A day later, on June 9, another article appeared in Origo, heralding that “the Conservative party has won the snap election with a convincing ascendancy.” This time the “impressive” win was interpreted as a supportive vote on Brexit. Origo consulted a foreign policy expert from Századvég, who said that the number one topic in Great Britain is still the country’s relationship with the European Union. Terrorism and national security, he said, despite the recent terrorist attacks, played a relatively insignificant role in the election results.

Today Magyar Idők ran an editorial by Zoltán Kottász, an old supporter of the British Conservatives, who a couple of months ago predicted a conservative turn from France through Germany all the way to Eastern Europe. This time he admitted that Theresa May made a lot of mistakes, but “the fact is that she won” and her situation is not significantly worse today than it was before the election. As the headline of the op-ed piece read in English: “Business as usual.”

It was difficult to maintain this phony enthusiasm for a great Conservative victory for long. Mariann Őry of Magyar Hírlap admitted today that May had made a bad mistake by calling for a snap election. She cataloged a host of mistakes that May made during the campaign and announced that many Conservatives want her to resign. Her conclusion is that May wanted to be a new Margaret Thatcher, “but according to all signs she is unequivocally not.”

Also today Origo decided to ask an associate professor of Corvinus University for his assessment of the election results. He said that “the results of the snap election have made Britain’s domestic politics unpredictable.” This was translated in the headline to the short article as “Political chaos may await the Brits.” The professor believes that Theresa May will resign shortly after the opening rounds of the negotiation talks. Accompanying the short article was the following photo.

Source Citizenside / Photo: David Whinham

Magyar Idők also eventually decided to recount the real story of the snap election. Instead of relying on MTI reports, Tamara Judi, a regular at the paper, wrote a lengthy article in which, quoting The Telegraph, she reported that the “remain camp took the election as a second referendum and supported those who offered the mildest exit conditions.” This must be difficult for the Orbán government to swallow since it has been a strong supporter of Theresa May’s position on many issues–save, of course, for the status of the half a million Hungarians who live and work in the United Kingdom.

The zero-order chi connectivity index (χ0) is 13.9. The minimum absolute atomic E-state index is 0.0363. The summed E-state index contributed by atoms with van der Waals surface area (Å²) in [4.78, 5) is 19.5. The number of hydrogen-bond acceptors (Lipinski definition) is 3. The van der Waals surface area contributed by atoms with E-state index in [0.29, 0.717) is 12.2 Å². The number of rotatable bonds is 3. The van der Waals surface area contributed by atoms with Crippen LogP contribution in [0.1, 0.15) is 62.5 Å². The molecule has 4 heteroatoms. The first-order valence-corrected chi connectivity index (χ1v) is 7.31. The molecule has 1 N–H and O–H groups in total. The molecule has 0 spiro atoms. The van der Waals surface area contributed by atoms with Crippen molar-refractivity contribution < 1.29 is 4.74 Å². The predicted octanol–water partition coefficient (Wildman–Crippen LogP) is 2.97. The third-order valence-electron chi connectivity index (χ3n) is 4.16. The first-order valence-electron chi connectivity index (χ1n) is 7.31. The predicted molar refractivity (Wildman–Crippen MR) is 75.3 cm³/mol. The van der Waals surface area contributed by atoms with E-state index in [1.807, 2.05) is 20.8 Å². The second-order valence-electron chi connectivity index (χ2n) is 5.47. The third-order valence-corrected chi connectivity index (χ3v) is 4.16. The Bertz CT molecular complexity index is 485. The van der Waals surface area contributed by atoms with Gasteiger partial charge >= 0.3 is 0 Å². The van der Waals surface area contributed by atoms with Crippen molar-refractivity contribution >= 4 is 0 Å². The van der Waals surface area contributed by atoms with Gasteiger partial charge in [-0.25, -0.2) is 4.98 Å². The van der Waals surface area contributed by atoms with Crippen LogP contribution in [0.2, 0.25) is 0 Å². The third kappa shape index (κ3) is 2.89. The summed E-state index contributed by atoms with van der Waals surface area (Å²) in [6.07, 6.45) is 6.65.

Within two days the key government papers, Origo and Magyar Idők, wrote conflicting (I suppose one could kindly describe them as “evolving”) stories about the British election. Imagine that these papers were your only source of information about the election. Is it any wonder that there is such confusion in Hungarian right-wing heads?

June 10, 2017

Far-right western politicians in Hungary: Jim Dowson and Nick Griffin

Do you remember what Viktor Orbán said in his “address to the nation” back in February? Instead of admitting migrants from the Middle East and Africa, “we will let in true refugees: Germans, Dutch, French, and Italians, terrified politicians and journalists who here in Hungary want to find the Europe they have lost in their homelands.” The fact is that a number of people–nationalists, opponents of liberal values, members of extreme far-right parties or movements–have been gathering in Hungary for some time. After all, Hungary is the only country in the European Union where “two extreme far-right parties, the governing Fidesz and Jobbik, the largest opposition party, make up most of the National Assembly,” as Carol Schaeffer pointed out in The Atlantic.

A few months ago one of the readers of Hungarian Spectrum called my attention to a lengthy investigative article by IRBF, a group that monitors far-right hate groups and social media pages. IRBF stands for International Report Bigotry & Fascism. The article was about “a new kid on the block in 2014,” the “Knights Templar International.” From the start, IRBF was suspicious that Jim Dowson, a notorious right-winger, former Orangeman, leader of the British National Party and Britain First, was behind this new formation. I have no space here to list Dowson’s “accomplishments” in the United Kingdom, but anyone who’s interested in his career should consult his entry in Wikipedia, which also details Dowson’s activities in Eastern Europe.